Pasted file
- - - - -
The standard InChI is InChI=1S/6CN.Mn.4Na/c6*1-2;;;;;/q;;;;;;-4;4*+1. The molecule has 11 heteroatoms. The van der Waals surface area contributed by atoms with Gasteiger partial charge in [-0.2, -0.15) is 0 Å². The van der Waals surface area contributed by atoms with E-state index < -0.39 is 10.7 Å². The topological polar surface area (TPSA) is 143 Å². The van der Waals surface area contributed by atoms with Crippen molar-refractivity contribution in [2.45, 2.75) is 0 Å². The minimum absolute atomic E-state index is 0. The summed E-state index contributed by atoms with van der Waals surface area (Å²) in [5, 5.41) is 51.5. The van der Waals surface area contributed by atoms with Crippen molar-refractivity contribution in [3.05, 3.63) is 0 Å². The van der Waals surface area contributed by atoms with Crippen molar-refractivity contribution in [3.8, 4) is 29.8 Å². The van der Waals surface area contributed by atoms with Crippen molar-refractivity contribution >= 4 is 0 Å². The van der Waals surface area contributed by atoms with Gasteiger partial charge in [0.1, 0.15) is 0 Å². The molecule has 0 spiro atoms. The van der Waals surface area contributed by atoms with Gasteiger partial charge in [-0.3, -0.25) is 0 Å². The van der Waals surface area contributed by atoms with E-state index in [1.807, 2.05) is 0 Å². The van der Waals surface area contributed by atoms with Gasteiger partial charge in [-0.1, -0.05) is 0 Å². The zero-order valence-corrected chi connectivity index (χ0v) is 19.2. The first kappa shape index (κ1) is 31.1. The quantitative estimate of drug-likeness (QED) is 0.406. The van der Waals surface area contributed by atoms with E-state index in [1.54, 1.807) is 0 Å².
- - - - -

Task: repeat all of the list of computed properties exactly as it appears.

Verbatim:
The standard InChI is InChI=1S/6CN.Mn.4Na/c6*1-2;;;;;/q;;;;;;-4;4*+1. The molecule has 11 heteroatoms. The van der Waals surface area contributed by atoms with Gasteiger partial charge in [-0.2, -0.15) is 0 Å². The van der Waals surface area contributed by atoms with E-state index < -0.39 is 10.7 Å². The topological polar surface area (TPSA) is 143 Å². The van der Waals surface area contributed by atoms with Crippen molar-refractivity contribution in [2.45, 2.75) is 0 Å². The minimum absolute atomic E-state index is 0. The summed E-state index contributed by atoms with van der Waals surface area (Å²) in [5, 5.41) is 51.5. The van der Waals surface area contributed by atoms with Crippen molar-refractivity contribution in [3.05, 3.63) is 0 Å². The van der Waals surface area contributed by atoms with Crippen molar-refractivity contribution in [3.8, 4) is 29.8 Å². The van der Waals surface area contributed by atoms with Crippen molar-refractivity contribution >= 4 is 0 Å². The van der Waals surface area contributed by atoms with Gasteiger partial charge in [0.1, 0.15) is 0 Å². The molecule has 0 spiro atoms. The van der Waals surface area contributed by atoms with Gasteiger partial charge in [-0.3, -0.25) is 0 Å². The van der Waals surface area contributed by atoms with E-state index in [1.807, 2.05) is 0 Å². The van der Waals surface area contributed by atoms with Gasteiger partial charge in [-0.1, -0.05) is 0 Å². The zero-order valence-corrected chi connectivity index (χ0v) is 19.2. The first kappa shape index (κ1) is 31.1. The quantitative estimate of drug-likeness (QED) is 0.406. The van der Waals surface area contributed by atoms with E-state index in [1.54, 1.807) is 0 Å².